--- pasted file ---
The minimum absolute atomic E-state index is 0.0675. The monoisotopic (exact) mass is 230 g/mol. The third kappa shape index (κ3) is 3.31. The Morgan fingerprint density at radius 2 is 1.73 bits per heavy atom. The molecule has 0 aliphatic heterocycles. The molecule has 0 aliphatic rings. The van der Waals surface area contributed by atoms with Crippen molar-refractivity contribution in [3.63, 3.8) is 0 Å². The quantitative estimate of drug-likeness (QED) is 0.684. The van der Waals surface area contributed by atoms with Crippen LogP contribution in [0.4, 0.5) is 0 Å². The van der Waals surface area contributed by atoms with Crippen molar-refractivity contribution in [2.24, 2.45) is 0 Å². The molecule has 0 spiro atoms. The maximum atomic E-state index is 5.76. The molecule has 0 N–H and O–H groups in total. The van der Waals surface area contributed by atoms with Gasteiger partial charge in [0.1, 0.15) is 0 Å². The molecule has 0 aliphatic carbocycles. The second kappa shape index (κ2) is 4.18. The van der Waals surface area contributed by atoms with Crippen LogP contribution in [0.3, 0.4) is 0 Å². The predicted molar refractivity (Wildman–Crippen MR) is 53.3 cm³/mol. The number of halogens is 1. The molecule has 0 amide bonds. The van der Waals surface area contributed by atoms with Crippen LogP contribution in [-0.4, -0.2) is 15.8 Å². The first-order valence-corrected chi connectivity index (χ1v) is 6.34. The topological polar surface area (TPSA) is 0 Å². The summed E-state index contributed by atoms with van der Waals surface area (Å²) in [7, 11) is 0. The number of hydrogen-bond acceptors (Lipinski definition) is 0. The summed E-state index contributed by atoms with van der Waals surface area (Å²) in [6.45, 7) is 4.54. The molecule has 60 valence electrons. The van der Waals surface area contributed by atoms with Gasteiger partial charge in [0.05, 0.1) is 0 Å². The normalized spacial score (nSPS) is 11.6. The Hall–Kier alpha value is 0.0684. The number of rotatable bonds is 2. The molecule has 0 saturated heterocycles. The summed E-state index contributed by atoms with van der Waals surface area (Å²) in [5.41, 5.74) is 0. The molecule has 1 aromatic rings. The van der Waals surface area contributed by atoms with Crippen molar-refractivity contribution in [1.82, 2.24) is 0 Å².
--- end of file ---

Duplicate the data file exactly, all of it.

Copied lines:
The minimum absolute atomic E-state index is 0.0675. The monoisotopic (exact) mass is 230 g/mol. The third kappa shape index (κ3) is 3.31. The Morgan fingerprint density at radius 2 is 1.73 bits per heavy atom. The molecule has 0 aliphatic heterocycles. The molecule has 0 aliphatic rings. The van der Waals surface area contributed by atoms with Crippen molar-refractivity contribution in [3.63, 3.8) is 0 Å². The quantitative estimate of drug-likeness (QED) is 0.684. The van der Waals surface area contributed by atoms with Crippen LogP contribution in [0.4, 0.5) is 0 Å². The van der Waals surface area contributed by atoms with Crippen molar-refractivity contribution in [2.24, 2.45) is 0 Å². The molecule has 0 spiro atoms. The maximum atomic E-state index is 5.76. The molecule has 0 N–H and O–H groups in total. The van der Waals surface area contributed by atoms with Gasteiger partial charge in [0.1, 0.15) is 0 Å². The molecule has 0 aliphatic carbocycles. The second kappa shape index (κ2) is 4.18. The van der Waals surface area contributed by atoms with Crippen LogP contribution in [0.3, 0.4) is 0 Å². The predicted molar refractivity (Wildman–Crippen MR) is 53.3 cm³/mol. The number of halogens is 1. The molecule has 0 amide bonds. The van der Waals surface area contributed by atoms with Crippen LogP contribution in [-0.4, -0.2) is 15.8 Å². The first-order valence-corrected chi connectivity index (χ1v) is 6.34. The topological polar surface area (TPSA) is 0 Å². The summed E-state index contributed by atoms with van der Waals surface area (Å²) in [7, 11) is 0. The number of hydrogen-bond acceptors (Lipinski definition) is 0. The summed E-state index contributed by atoms with van der Waals surface area (Å²) in [6.45, 7) is 4.54. The molecule has 60 valence electrons. The van der Waals surface area contributed by atoms with Gasteiger partial charge in [0.05, 0.1) is 0 Å². The normalized spacial score (nSPS) is 11.6. The Hall–Kier alpha value is 0.0684. The number of rotatable bonds is 2. The molecule has 0 saturated heterocycles. The summed E-state index contributed by atoms with van der Waals surface area (Å²) in [5.41, 5.74) is 0. The molecule has 1 aromatic rings. The van der Waals surface area contributed by atoms with Crippen molar-refractivity contribution in [1.82, 2.24) is 0 Å².